Art Students ‘Chalk It Up’ On Campus


Bottom left: photographed by Americas Huerta.

Justice Harris, Staff Editor

On the way to class with your head hung low, a sudden emergence of vivid hues catches your attention; from blues to pinks and yellows, you name it. The once pale grey concrete is now etched with colorful chalk creations, each sidewalk panel unique and different. 

Students took to the sidewalk on Friday, April 29 to decorate the campus walkways in an all-day event, ‘Chalk It Up’.  

Hosted by the art department, the day allowed students to partake in a tradition that can be seen across the city; most notably mirrored by ‘Chalk the Block,’ a signature downtown event. 

 “It’s been a Chapin tradition since 2004,” art teacher Ana Valdez said. “It started because a military wife was here in El Paso and she was a native Californian, and in the town that she was from, they used to do it city-wide. So, she stopped by Chapin and told the art teacher about what they did in California and then the principal got on board. Ever since we’ve had it every year.”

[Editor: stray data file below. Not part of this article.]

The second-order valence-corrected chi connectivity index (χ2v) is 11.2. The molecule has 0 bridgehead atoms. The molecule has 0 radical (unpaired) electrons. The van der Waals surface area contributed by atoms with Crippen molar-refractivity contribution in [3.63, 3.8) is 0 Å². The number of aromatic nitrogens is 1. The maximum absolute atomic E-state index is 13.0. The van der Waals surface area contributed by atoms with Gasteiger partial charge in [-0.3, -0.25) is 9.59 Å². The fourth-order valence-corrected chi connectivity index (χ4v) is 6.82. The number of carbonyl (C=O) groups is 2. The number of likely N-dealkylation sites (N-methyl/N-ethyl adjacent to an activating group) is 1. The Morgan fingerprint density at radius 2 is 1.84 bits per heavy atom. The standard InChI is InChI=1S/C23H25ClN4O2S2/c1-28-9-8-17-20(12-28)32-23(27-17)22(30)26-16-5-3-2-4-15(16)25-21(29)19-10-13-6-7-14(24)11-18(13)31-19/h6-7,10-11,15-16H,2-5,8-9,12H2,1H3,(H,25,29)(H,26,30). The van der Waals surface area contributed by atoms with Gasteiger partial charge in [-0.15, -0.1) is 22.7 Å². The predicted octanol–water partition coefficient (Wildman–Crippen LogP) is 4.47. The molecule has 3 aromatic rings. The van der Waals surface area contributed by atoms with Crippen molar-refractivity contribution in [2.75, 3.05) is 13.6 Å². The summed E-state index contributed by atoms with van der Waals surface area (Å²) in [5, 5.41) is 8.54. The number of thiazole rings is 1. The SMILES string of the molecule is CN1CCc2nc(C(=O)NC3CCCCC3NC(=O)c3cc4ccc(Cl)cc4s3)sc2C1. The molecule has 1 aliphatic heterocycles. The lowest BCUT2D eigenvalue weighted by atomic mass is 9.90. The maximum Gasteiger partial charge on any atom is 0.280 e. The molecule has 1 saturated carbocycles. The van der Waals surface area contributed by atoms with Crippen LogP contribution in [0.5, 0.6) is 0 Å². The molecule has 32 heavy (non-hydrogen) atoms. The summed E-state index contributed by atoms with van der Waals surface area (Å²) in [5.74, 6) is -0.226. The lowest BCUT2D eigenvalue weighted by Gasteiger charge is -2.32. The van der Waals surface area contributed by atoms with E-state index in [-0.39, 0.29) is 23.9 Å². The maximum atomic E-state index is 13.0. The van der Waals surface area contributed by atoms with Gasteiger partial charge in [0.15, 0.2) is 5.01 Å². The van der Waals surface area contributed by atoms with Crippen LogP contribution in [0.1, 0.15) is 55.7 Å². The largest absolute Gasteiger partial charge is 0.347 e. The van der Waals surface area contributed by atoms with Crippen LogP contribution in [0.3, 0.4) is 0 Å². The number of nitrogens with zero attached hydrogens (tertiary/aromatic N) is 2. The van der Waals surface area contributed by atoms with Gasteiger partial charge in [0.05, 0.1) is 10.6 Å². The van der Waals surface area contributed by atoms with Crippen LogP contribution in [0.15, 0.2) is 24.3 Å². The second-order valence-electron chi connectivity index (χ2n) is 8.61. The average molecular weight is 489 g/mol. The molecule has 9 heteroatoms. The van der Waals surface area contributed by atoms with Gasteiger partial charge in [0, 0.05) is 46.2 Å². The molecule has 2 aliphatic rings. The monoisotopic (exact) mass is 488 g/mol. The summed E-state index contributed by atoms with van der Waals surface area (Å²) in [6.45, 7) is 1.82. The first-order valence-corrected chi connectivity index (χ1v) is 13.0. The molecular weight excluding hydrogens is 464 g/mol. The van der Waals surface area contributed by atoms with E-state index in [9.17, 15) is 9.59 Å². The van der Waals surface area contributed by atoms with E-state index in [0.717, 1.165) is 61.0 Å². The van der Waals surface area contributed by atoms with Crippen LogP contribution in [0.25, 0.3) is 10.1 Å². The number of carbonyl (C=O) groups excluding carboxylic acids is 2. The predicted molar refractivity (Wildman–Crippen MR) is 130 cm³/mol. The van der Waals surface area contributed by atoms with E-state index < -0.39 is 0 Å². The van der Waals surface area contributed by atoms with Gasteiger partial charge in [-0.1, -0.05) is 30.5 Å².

In order to participate, students had to turn in a draft of an uncopyrighted reference image, be passing their classes, and have permission from all their A-day teachers to be out of class all day. 

“It was just a little bit stressful,” sophomore Amaris Vasquez said. “I feel that my drawing was very detailed and I really didn’t think that it would take the whole day, but it did. I actually didn’t even get to finish, but it was honestly really fun for me.” 

Basking out in the sun for eight hours may not provide the most ideal working environment, but sophomore Leon Rodarte saw it through to the end. 

“[By the end of the day,] my legs were hurting, my back was hurting, everything was hurting, and I was covered in chalk,” Leon said. “But I got to interact with other students, and I saw a lot of other students’ drawings and I thought that they were really good.” 

For Amaris, the work and preparations paid off as the event gave students the opportunity to highlight their creativity, art styles, and leave a piece of their personality on the school grounds. 

“My drawing was a picture from Coraline because that’s my favorite movie,” Amaris said. “I did it with a partner, so I was Coraline and she was Wybie, but instead of them, it was drawn like ourselves. My favorite part of the day was everyone coming out to see the drawings. It was nice to see them so amazed by it.” 

The artworks are located in front of the fine arts building and can be seen by anyone commuting around campus. Even students outside of the program like senior Valencia Vega have gained a positive experience from the event’s outcome. 

“It’s beautiful,” Valencia said. “I like that you can get a glimpse into, not only the artist, but their interests and how they choose to express themselves. We clearly have a lot of talented artists here.”